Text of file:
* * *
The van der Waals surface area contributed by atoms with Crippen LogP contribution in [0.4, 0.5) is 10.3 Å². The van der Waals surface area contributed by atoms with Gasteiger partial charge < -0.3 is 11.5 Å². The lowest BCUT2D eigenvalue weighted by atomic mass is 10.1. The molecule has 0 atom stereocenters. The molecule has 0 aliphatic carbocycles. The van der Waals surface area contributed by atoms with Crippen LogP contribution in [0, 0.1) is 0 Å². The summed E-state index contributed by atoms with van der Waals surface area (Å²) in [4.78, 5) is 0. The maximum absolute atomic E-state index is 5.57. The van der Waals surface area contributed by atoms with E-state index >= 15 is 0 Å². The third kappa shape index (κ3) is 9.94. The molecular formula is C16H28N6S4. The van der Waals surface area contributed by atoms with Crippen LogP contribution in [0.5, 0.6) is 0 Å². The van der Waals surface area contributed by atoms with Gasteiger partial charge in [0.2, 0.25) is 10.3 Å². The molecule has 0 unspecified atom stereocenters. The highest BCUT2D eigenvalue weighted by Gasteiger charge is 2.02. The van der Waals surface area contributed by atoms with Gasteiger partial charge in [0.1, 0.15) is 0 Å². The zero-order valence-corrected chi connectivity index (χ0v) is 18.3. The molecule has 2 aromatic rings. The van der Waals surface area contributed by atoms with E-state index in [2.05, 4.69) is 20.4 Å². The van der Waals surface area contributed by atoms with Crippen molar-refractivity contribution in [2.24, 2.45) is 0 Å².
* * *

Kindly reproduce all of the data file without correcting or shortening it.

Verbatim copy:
The van der Waals surface area contributed by atoms with Crippen LogP contribution in [0.4, 0.5) is 10.3 Å². The van der Waals surface area contributed by atoms with Gasteiger partial charge < -0.3 is 11.5 Å². The lowest BCUT2D eigenvalue weighted by atomic mass is 10.1. The molecule has 0 atom stereocenters. The molecule has 0 aliphatic carbocycles. The van der Waals surface area contributed by atoms with Crippen LogP contribution in [0, 0.1) is 0 Å². The summed E-state index contributed by atoms with van der Waals surface area (Å²) in [4.78, 5) is 0. The maximum absolute atomic E-state index is 5.57. The van der Waals surface area contributed by atoms with E-state index >= 15 is 0 Å². The third kappa shape index (κ3) is 9.94. The molecular formula is C16H28N6S4. The van der Waals surface area contributed by atoms with Crippen LogP contribution in [0.5, 0.6) is 0 Å². The van der Waals surface area contributed by atoms with Gasteiger partial charge in [0.2, 0.25) is 10.3 Å². The molecule has 0 unspecified atom stereocenters. The highest BCUT2D eigenvalue weighted by Gasteiger charge is 2.02. The van der Waals surface area contributed by atoms with Gasteiger partial charge in [0.1, 0.15) is 0 Å². The zero-order valence-corrected chi connectivity index (χ0v) is 18.3. The molecule has 2 aromatic rings. The van der Waals surface area contributed by atoms with E-state index in [2.05, 4.69) is 20.4 Å². The van der Waals surface area contributed by atoms with Crippen molar-refractivity contribution in [2.24, 2.45) is 0 Å².